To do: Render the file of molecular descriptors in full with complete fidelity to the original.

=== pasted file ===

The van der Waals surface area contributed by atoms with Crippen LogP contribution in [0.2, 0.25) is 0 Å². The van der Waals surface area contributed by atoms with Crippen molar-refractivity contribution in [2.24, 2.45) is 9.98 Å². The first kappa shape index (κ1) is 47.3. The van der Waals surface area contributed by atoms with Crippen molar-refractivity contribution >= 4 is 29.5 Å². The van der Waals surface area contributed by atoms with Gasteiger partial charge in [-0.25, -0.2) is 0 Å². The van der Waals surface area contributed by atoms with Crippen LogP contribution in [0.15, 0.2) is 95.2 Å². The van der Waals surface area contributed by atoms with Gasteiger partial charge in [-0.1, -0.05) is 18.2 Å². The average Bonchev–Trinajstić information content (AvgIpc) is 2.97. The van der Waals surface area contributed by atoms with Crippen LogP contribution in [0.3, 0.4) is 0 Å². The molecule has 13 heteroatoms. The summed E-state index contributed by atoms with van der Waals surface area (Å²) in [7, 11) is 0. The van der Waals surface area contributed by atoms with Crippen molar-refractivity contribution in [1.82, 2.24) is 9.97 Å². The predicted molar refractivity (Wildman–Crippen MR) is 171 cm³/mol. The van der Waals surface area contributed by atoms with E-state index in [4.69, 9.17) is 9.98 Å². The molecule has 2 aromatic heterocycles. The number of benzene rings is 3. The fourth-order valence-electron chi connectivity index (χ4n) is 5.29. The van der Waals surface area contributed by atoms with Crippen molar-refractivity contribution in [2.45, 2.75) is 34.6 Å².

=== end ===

The van der Waals surface area contributed by atoms with Crippen LogP contribution in [0.2, 0.25) is 0 Å². The van der Waals surface area contributed by atoms with Crippen molar-refractivity contribution in [2.24, 2.45) is 9.98 Å². The first kappa shape index (κ1) is 47.3. The van der Waals surface area contributed by atoms with Crippen molar-refractivity contribution >= 4 is 29.5 Å². The van der Waals surface area contributed by atoms with Gasteiger partial charge in [-0.25, -0.2) is 0 Å². The van der Waals surface area contributed by atoms with Crippen LogP contribution in [0.15, 0.2) is 95.2 Å². The van der Waals surface area contributed by atoms with Gasteiger partial charge in [-0.1, -0.05) is 18.2 Å². The average Bonchev–Trinajstić information content (AvgIpc) is 2.97. The van der Waals surface area contributed by atoms with Crippen LogP contribution in [0.3, 0.4) is 0 Å². The molecule has 13 heteroatoms. The summed E-state index contributed by atoms with van der Waals surface area (Å²) in [7, 11) is 0. The van der Waals surface area contributed by atoms with Crippen molar-refractivity contribution in [1.82, 2.24) is 9.97 Å². The predicted molar refractivity (Wildman–Crippen MR) is 171 cm³/mol. The van der Waals surface area contributed by atoms with E-state index in [4.69, 9.17) is 9.98 Å². The molecule has 2 aromatic heterocycles. The number of benzene rings is 3. The fourth-order valence-electron chi connectivity index (χ4n) is 5.29. The van der Waals surface area contributed by atoms with Crippen molar-refractivity contribution in [2.45, 2.75) is 34.6 Å².